I guess the argument for MWR is that it is a more accurate picture of your gains and losses, which could be useful for historical purposes, but I don't really get the argument that it is more useful for projecting long-term market returns. Yes that was a more accurate picture of your personal return in the past, but without knowing how the market is going to move and how much money you'll have in it at any given time in the future you can't predict if the MWR would deviate up or down from the TWR.

It's interesting you can use MWR vs TWR as a metric for how good you are at market timing.

Also another thought, it's confusing and perhaps counter-intuitive that TRowe provides a TWR and calls it your 'personal rate of return'. It would make more sense for the 'personal rate of return' to be the MWR, but I guess in this context by personal they mean return to you across all your holdings, not performance of a single fund. Maybe this is your point about TRowe's description not sounding right to you.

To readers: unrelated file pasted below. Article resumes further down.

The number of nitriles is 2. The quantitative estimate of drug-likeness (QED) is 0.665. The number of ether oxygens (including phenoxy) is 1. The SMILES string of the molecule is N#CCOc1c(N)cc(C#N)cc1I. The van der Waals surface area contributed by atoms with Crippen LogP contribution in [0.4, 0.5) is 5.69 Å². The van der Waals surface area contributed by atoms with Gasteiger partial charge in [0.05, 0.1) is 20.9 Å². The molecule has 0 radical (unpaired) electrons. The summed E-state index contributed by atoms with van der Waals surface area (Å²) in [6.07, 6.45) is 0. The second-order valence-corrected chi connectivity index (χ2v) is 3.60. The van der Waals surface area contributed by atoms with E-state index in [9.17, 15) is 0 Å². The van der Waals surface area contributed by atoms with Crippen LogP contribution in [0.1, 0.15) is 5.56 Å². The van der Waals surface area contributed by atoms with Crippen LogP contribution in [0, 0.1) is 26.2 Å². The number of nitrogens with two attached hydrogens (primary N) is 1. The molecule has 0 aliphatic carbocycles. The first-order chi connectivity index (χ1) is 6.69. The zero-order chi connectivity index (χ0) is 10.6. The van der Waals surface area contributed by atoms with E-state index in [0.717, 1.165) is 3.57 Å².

This was educational, thanks for sharing.
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Old 02-07-2019, 07:15 AM   #9
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I use TWR to compare to benchmarks. How well my portfolio did compared to a blend of index returns that has a similar asset allocation to my own holdings.

I use MWR to compare to my expected rate of return in my financial plan. I project x.x% return in my plan, and if my MWR drops below that for significant time I may need to reassess my projections.

I try not to overthink it. Usually they are close.


Here are a couple of articles that also explain rate of return calculations. They are by Canadian authors, but I believe they will also work with US$.

https://canadiancouchpotato.com/2015...ate-of-return/

https://www.pwlcapital.com/resources...turn/?ext=.pdf
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Old 02-07-2019, 07:29 AM   #10